WordPress.org

Codex

Attention Interested in functions, hooks, classes, or methods? Check out the new WordPress Code Reference!

Function Reference/esc sql

Description

Prepares a string for use as an SQL query. This function is a glorified addslashes() that works with arrays.

In 99% of cases, you can use $wpdb->prepare() instead, and that is the recommended method. This function is only for use in those rare cases where you can't easily use $wpdb->prepare().

Note: Be careful to use this function correctly. It will only escape values to be used in strings in the query. That is, it only provides escaping for values that will be within quotes in the SQL (as in field = '{$escaped_value}'). If your value is not going to be within quotes, your code will still be vulnerable to SQL injection. For example, this is vulnerable, because the escaped value is not surrounded by quotes in the SQL query: ORDER BY {$escaped_value}. As such, this function does not escape unquoted numeric values, field names, or SQL keywords.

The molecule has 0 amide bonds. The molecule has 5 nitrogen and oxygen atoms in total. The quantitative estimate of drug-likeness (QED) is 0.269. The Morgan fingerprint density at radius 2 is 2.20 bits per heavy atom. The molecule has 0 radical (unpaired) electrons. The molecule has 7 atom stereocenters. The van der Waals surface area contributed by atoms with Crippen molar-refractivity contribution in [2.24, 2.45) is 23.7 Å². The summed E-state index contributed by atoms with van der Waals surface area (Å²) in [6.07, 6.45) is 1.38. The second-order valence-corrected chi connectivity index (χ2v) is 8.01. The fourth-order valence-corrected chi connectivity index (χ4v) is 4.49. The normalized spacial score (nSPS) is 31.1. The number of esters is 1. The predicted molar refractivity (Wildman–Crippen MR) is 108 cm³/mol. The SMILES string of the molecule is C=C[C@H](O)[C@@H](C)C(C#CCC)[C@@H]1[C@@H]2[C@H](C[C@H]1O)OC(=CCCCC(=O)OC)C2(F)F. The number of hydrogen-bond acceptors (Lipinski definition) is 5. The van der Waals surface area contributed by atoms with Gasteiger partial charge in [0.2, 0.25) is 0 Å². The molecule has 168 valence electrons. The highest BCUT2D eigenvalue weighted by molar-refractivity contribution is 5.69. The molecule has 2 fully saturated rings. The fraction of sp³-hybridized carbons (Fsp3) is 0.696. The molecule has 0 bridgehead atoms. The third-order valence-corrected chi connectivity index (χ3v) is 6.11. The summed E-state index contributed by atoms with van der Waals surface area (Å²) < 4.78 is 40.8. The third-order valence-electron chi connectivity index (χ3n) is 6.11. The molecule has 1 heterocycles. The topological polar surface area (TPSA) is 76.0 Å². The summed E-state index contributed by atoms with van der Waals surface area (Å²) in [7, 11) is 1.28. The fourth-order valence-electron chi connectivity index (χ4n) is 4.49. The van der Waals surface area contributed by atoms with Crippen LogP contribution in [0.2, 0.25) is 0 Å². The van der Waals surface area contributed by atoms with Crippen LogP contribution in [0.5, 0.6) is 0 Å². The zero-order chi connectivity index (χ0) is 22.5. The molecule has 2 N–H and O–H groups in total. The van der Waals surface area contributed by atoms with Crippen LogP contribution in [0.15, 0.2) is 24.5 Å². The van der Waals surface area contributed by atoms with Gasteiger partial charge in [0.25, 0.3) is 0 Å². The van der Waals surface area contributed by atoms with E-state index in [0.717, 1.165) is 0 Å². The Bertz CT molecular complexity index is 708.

Usage

 <?php esc_sql$sql ); ?> 

Parameters

$string
(string) (required) An unescaped string that needs to be put into a SQL statement.
Default: None

Return Value

(string) 
Escaped value appropriate for use in a SQL query, within quotes (as a string). Notably, this result is NOT safe for use in an SQL statement without quotes surrounding it.

Example

<?php

$name   = esc_sql( $name );
$status = esc_sql( $status );

$wpdb->get_var( "SELECT something FROM table WHERE foo = '$name' and status = '$status'" );

?>

Notes

  • $wpdb->prepare() is generally preferred as it corrects some common formatting errors.
  • This function was formerly just an alias for $wpdb->escape(), but that function has now been deprecated.
  • It should be noted that this function will only escape values to be used in strings in the query, as shown in the above example. That is, it only provides escaping for values that will be within quotes (as in field = '{$escaped_value}'). If your value is not going to be within quotes, your code will still be vulnerable to SQL injection. For example, this is vulnerable, because the escaped value is not surrounded by quotes in the SQL query: ORDER BY {$escaped_value}.

Change Log

Since: 2.8.0

Source File

esc_sql() is located in wp-includes/formatting.php.

Related

like_escape(), tag_escape(), urlencode(), urlencode_deep()

See: Data Validation article for an in-depth discussion of input and output sanitization.

See also index of Function Reference and index of Template Tags.
This article is marked as in need of editing. You can help Codex by editing it.